3. 3.Carl R. Woese Institute for Genomic BiologyUniversity of Illinois at Urbana-ChampaignUrbanaUSA
  4. 4.Institute of Vertebrate BiologyAcademy of Sciences of the Czech RepublicBrnoCzech Republic
  5. 5.Liberec ZooLiberecCzech Republic
  6. 6.Institute of ParasitologyBiology Centre of the Academy of Sciences of the Czech RepublicČeské BudějoviceCzech Republic
  7. 7.Cummings School of Veterinary Medicine at Tufts UniversityNorth GraftonUSA
  8. 8.Department of Wildlife Health SciencesSmithsonian Conservation Biology InstituteWashingtonUSA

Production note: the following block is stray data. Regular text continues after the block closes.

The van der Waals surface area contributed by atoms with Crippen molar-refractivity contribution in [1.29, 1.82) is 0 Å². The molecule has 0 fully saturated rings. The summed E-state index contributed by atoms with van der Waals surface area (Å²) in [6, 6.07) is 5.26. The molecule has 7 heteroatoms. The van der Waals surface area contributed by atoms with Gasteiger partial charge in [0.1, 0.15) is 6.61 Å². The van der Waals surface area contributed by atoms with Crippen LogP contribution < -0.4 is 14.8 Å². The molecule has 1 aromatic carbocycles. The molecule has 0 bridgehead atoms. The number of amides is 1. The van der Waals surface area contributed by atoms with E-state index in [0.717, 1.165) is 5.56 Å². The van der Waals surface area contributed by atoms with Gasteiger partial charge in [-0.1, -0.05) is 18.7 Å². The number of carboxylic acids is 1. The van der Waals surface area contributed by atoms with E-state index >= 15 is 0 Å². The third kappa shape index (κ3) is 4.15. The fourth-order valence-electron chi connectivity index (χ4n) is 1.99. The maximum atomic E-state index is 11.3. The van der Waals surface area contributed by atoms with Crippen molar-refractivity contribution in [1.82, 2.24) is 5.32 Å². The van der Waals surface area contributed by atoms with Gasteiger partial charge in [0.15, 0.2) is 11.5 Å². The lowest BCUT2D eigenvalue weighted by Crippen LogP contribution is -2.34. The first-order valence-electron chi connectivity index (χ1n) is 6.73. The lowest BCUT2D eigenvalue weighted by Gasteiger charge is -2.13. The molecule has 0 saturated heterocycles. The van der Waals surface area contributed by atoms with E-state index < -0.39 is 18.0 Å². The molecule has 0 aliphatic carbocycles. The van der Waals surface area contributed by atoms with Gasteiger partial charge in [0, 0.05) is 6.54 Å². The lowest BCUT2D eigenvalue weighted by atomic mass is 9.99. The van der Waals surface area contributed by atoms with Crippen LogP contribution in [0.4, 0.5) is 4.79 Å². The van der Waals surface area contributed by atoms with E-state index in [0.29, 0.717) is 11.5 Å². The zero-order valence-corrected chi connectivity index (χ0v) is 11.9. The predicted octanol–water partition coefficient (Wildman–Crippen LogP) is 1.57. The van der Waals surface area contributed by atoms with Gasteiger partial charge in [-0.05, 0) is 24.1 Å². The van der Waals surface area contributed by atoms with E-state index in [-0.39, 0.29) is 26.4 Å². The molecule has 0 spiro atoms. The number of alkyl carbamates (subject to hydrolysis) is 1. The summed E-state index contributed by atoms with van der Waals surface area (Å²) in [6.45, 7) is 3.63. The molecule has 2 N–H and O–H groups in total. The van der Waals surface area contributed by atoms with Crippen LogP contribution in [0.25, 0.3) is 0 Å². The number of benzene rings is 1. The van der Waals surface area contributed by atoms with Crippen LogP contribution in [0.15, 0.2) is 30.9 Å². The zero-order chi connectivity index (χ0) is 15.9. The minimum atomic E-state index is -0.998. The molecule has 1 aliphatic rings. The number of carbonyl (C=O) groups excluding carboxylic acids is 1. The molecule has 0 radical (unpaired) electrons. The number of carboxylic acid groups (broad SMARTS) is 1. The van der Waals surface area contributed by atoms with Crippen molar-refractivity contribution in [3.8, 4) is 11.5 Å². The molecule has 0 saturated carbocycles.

9. 9.WWF, Dzanga Sangha Protected AreasBanguiCentral African Republic
  10. 10.Department of Animal and Range SciencesMontana State UniversityBozemanUSA
  11. 11.J. Craig Venter InstituteRockvilleUSA
  12. 12.Department of MicrobiologyUniversity of Illinois at Urbana-ChampaignUrbanaUSA
  13. 13.Department of AnthropologyUniversity of Illinois at Urbana-ChampaignUrbanaUSA
  14. 14.CEITEC VFUUniversity of Veterinary and Pharmaceutical Sciences BrnoBrnoCzech Republic
  15. 15.Department of AnthropologyUniversity of Colorado at BoulderBoulderUSA
  16. 16.J. Craig Venter InstituteLa JollaUSA